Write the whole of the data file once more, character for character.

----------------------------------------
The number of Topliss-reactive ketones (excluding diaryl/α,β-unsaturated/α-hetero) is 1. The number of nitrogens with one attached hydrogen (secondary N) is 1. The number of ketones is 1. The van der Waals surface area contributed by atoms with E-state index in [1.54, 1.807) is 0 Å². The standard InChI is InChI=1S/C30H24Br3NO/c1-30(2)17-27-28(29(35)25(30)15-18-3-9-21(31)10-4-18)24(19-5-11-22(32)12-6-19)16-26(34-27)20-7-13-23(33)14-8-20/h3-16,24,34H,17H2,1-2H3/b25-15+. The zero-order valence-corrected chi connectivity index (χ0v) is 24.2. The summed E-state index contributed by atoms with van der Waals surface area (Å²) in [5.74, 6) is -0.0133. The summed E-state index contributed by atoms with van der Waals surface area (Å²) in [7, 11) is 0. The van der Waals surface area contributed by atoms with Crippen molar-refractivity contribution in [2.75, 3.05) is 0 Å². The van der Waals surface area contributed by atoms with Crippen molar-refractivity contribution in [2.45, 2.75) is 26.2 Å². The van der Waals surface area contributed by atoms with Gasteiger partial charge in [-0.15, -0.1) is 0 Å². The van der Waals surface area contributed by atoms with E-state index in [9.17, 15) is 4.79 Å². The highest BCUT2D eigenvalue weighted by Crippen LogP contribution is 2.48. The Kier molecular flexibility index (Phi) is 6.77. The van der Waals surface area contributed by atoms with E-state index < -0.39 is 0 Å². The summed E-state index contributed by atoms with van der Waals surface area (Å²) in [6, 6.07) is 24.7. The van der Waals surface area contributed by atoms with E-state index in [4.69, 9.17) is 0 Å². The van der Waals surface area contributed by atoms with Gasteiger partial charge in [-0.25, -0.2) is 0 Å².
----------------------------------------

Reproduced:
The number of Topliss-reactive ketones (excluding diaryl/α,β-unsaturated/α-hetero) is 1. The number of nitrogens with one attached hydrogen (secondary N) is 1. The number of ketones is 1. The van der Waals surface area contributed by atoms with E-state index in [1.54, 1.807) is 0 Å². The standard InChI is InChI=1S/C30H24Br3NO/c1-30(2)17-27-28(29(35)25(30)15-18-3-9-21(31)10-4-18)24(19-5-11-22(32)12-6-19)16-26(34-27)20-7-13-23(33)14-8-20/h3-16,24,34H,17H2,1-2H3/b25-15+. The zero-order valence-corrected chi connectivity index (χ0v) is 24.2. The summed E-state index contributed by atoms with van der Waals surface area (Å²) in [5.74, 6) is -0.0133. The summed E-state index contributed by atoms with van der Waals surface area (Å²) in [7, 11) is 0. The van der Waals surface area contributed by atoms with Crippen molar-refractivity contribution in [2.75, 3.05) is 0 Å². The van der Waals surface area contributed by atoms with Crippen molar-refractivity contribution in [2.45, 2.75) is 26.2 Å². The van der Waals surface area contributed by atoms with Gasteiger partial charge in [-0.15, -0.1) is 0 Å². The van der Waals surface area contributed by atoms with E-state index in [9.17, 15) is 4.79 Å². The highest BCUT2D eigenvalue weighted by Crippen LogP contribution is 2.48. The Kier molecular flexibility index (Phi) is 6.77. The van der Waals surface area contributed by atoms with E-state index < -0.39 is 0 Å². The summed E-state index contributed by atoms with van der Waals surface area (Å²) in [6, 6.07) is 24.7. The van der Waals surface area contributed by atoms with E-state index in [4.69, 9.17) is 0 Å². The van der Waals surface area contributed by atoms with Gasteiger partial charge in [-0.25, -0.2) is 0 Å².